A word about this series from Pastor Laurie:
In the wake of mass riots spurred by the acquittal of four LAPD officers who had brutally beaten him during a DUI traffic stop, Rodney King pleaded for public calm in a press conference on May 1, 1992. His heartfelt cry became iconic, the subject of respect, scorn and parody. King struggled with addiction throughout his life, dying on Father’s Day of 2012 in a drowning accident, just two months after publishing his memoir. He had mellowed and found a degree of peace in his life. The phrase Can We All Get Along, without a question mark, is engraved on his tombstone.
It is a question that still matters, and not only as it relates to police use of force and race relations. During our Neighborhood Prayer walks last year, the concern most frequently raised by the people I met was about “getting along.” Whether it was a prayer request for peace, a commentary on the divisiveness in our political system, or a more personal observation about how people treat one another on the streets in their everyday, walking-(or driving!)-around life, there is a deep cry of pain that I hear, for connection, community and kindness.
In this series, set for the month of February — a season that includes Valentine’s Day, the birthday of Abraham Lincoln, and Black History Month — we will examine some of the biblical principles around “getting along” with an eye to interpersonal relationships, community building, and the way of peace.
February 2 – Greatest Commandments (Mark 12:28-34)
February 9 – Bear One Another’s Burdens (Galatians 6:1-10)
February 16 – In Spirit and in Truth (John 4:4-34)
February 23 – Second Mile (Matthew 5:38-48)
A sampling of Pastor Laurie’s sermons are found on this website. Contact the church office if you’d like a copy of a specific message not found here.
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Before we begin what has become a Palm Sunday tradition of sorts here — a dramatic reading of the Passion story, and reflection on that story through music — I’d like to set a tone for our observance by sharing an insight from Pastor Magrey deVega, the author of Embracing the Uncertain, the Lenten study […]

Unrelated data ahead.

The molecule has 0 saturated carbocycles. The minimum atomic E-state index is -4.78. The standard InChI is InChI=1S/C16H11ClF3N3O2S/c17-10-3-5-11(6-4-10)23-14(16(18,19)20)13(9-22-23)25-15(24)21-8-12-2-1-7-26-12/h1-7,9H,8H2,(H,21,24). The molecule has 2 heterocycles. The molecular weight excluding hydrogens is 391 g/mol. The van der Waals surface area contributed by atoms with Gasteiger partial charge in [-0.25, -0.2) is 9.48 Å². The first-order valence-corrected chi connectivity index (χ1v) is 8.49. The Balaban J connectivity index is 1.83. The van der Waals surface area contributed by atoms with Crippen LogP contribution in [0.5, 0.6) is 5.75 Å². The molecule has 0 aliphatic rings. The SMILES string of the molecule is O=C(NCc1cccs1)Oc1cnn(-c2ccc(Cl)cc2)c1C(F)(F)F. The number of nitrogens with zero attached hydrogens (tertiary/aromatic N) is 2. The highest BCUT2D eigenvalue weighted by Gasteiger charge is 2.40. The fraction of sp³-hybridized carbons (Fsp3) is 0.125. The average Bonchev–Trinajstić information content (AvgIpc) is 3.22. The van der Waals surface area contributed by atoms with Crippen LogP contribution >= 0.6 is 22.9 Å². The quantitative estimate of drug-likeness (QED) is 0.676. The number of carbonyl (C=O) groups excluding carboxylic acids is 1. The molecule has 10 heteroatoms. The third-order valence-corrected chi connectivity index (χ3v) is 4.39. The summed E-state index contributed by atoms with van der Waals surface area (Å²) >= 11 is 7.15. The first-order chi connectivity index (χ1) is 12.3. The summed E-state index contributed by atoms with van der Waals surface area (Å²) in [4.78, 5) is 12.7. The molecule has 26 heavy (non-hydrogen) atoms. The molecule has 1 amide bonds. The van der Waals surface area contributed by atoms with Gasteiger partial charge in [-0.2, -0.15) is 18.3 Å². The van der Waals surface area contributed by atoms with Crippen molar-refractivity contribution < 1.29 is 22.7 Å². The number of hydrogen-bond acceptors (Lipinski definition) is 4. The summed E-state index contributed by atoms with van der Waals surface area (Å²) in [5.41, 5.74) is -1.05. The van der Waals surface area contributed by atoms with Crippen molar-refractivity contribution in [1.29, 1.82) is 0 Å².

Before today’s scripture was read (either this morning, or at Bible study this past week), I wonder how many of you would have been able to recall a detail or two had I asked you what you knew about Zacchaeus. (Some in our Wednesday class were not sure how to pronounce his name, which, to […]
Last week’s “connection question” in worship had to do with the transgression that was most likely to get you in serious trouble when you were a kid. A lot of people said “talking back” was that “unforgivable sin.” Well, you might notice that there’s a lot of “talking back” in today’s Bible story — a […]
My weekly e-newsletter from UC Berkeley’s Greater Good Science Center included an article this week entitled: “World Happiness Report Finds That People Are Feeling Worse.” This report ranks countries according to their overall level of happiness based on survey responses to the Gallup World Poll. It is a survey which has been conducted annually since […]
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When the world shifts under your feet, challenging your assumptions, how does it feel to pray the father’s prayer, to ask Jesus for help where your own faith falls short? Or what about praying to achieve the calm and relaxed state of holding the two together — the comfort and the discomfort?
My water fitness class class had me praying with both my body and my spirit on Wednesday, as I thought about this Church of ours, and the effort to move forward, and being pushed back, and surging forward again, and redoubling the effort, over and over and over — and the need for rest and self-care in between periods of intense effort, and how this makes us stronger.
The message that Jesus delivers to the crowd is not easy — and I can imagine the questions that would be tumbling around in their heads in response, starting with “love your enemies.”
A world without haves and have-nots, without divisions over race or gender or national origin, a world of creativity and spirituality, of abundant health, vitality, learning and grace. These things, I propose to you, are the expectations — or at least the hopes and dreams — of the crowd in the public square.